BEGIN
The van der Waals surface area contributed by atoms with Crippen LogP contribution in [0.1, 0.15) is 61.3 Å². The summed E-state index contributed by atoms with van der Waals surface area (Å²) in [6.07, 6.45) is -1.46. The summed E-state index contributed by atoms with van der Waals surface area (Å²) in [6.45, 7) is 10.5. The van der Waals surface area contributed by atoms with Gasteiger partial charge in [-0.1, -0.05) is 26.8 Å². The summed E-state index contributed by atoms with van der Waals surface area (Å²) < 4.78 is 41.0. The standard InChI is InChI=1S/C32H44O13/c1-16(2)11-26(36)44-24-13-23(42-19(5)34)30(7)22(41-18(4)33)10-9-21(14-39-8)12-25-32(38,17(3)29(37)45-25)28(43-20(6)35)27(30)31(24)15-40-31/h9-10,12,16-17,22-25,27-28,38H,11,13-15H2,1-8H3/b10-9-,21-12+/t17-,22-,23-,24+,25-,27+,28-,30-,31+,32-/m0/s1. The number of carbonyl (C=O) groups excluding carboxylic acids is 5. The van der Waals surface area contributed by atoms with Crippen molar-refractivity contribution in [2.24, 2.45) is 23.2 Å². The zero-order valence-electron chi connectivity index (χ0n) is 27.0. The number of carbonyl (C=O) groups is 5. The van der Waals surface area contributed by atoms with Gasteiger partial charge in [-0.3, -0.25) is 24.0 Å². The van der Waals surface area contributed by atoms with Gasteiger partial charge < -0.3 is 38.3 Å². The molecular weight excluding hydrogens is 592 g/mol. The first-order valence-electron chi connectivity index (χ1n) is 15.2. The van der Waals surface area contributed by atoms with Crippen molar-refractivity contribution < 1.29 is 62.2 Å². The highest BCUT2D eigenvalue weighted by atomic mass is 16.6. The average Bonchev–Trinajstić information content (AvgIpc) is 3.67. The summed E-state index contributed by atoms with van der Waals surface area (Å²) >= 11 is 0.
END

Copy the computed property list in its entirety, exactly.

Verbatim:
The van der Waals surface area contributed by atoms with Crippen LogP contribution in [0.1, 0.15) is 61.3 Å². The summed E-state index contributed by atoms with van der Waals surface area (Å²) in [6.07, 6.45) is -1.46. The summed E-state index contributed by atoms with van der Waals surface area (Å²) in [6.45, 7) is 10.5. The van der Waals surface area contributed by atoms with Gasteiger partial charge in [-0.1, -0.05) is 26.8 Å². The summed E-state index contributed by atoms with van der Waals surface area (Å²) < 4.78 is 41.0. The standard InChI is InChI=1S/C32H44O13/c1-16(2)11-26(36)44-24-13-23(42-19(5)34)30(7)22(41-18(4)33)10-9-21(14-39-8)12-25-32(38,17(3)29(37)45-25)28(43-20(6)35)27(30)31(24)15-40-31/h9-10,12,16-17,22-25,27-28,38H,11,13-15H2,1-8H3/b10-9-,21-12+/t17-,22-,23-,24+,25-,27+,28-,30-,31+,32-/m0/s1. The number of carbonyl (C=O) groups excluding carboxylic acids is 5. The van der Waals surface area contributed by atoms with Crippen molar-refractivity contribution in [2.24, 2.45) is 23.2 Å². The zero-order valence-electron chi connectivity index (χ0n) is 27.0. The number of carbonyl (C=O) groups is 5. The van der Waals surface area contributed by atoms with Gasteiger partial charge in [-0.3, -0.25) is 24.0 Å². The van der Waals surface area contributed by atoms with Gasteiger partial charge < -0.3 is 38.3 Å². The molecular weight excluding hydrogens is 592 g/mol. The first-order valence-electron chi connectivity index (χ1n) is 15.2. The van der Waals surface area contributed by atoms with Crippen molar-refractivity contribution < 1.29 is 62.2 Å². The highest BCUT2D eigenvalue weighted by atomic mass is 16.6. The average Bonchev–Trinajstić information content (AvgIpc) is 3.67. The summed E-state index contributed by atoms with van der Waals surface area (Å²) >= 11 is 0.